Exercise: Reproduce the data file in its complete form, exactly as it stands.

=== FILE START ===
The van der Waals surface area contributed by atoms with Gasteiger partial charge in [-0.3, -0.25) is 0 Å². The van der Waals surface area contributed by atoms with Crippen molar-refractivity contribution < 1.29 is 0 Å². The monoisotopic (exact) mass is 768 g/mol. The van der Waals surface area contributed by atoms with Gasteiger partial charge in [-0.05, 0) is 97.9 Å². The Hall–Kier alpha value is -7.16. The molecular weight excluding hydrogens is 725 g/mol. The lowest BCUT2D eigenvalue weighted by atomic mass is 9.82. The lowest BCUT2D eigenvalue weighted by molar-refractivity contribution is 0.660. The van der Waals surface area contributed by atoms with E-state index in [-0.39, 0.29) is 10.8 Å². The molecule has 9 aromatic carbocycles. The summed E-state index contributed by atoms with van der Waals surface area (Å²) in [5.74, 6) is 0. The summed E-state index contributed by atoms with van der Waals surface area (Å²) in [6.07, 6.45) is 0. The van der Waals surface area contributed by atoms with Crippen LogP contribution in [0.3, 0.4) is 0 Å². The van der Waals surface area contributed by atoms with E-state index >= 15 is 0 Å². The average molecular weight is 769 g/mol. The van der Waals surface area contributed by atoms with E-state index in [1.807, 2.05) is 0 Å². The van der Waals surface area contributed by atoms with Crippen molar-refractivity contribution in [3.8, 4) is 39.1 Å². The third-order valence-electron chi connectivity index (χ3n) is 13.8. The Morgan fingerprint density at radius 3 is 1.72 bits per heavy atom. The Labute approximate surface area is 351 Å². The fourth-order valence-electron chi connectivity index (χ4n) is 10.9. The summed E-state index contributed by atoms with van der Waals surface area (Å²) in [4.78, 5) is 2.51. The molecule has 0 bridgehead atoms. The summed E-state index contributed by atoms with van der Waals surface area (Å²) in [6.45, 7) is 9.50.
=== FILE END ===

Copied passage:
The van der Waals surface area contributed by atoms with Gasteiger partial charge in [-0.3, -0.25) is 0 Å². The van der Waals surface area contributed by atoms with Crippen molar-refractivity contribution < 1.29 is 0 Å². The monoisotopic (exact) mass is 768 g/mol. The van der Waals surface area contributed by atoms with Gasteiger partial charge in [-0.05, 0) is 97.9 Å². The Hall–Kier alpha value is -7.16. The molecular weight excluding hydrogens is 725 g/mol. The lowest BCUT2D eigenvalue weighted by atomic mass is 9.82. The lowest BCUT2D eigenvalue weighted by molar-refractivity contribution is 0.660. The van der Waals surface area contributed by atoms with E-state index in [-0.39, 0.29) is 10.8 Å². The molecule has 9 aromatic carbocycles. The summed E-state index contributed by atoms with van der Waals surface area (Å²) in [5.74, 6) is 0. The summed E-state index contributed by atoms with van der Waals surface area (Å²) in [6.07, 6.45) is 0. The van der Waals surface area contributed by atoms with Crippen LogP contribution in [0.3, 0.4) is 0 Å². The van der Waals surface area contributed by atoms with E-state index >= 15 is 0 Å². The average molecular weight is 769 g/mol. The van der Waals surface area contributed by atoms with E-state index in [1.807, 2.05) is 0 Å². The van der Waals surface area contributed by atoms with Crippen molar-refractivity contribution in [3.8, 4) is 39.1 Å². The third-order valence-electron chi connectivity index (χ3n) is 13.8. The Morgan fingerprint density at radius 3 is 1.72 bits per heavy atom. The Labute approximate surface area is 351 Å². The fourth-order valence-electron chi connectivity index (χ4n) is 10.9. The summed E-state index contributed by atoms with van der Waals surface area (Å²) in [4.78, 5) is 2.51. The molecule has 0 bridgehead atoms. The summed E-state index contributed by atoms with van der Waals surface area (Å²) in [6.45, 7) is 9.50.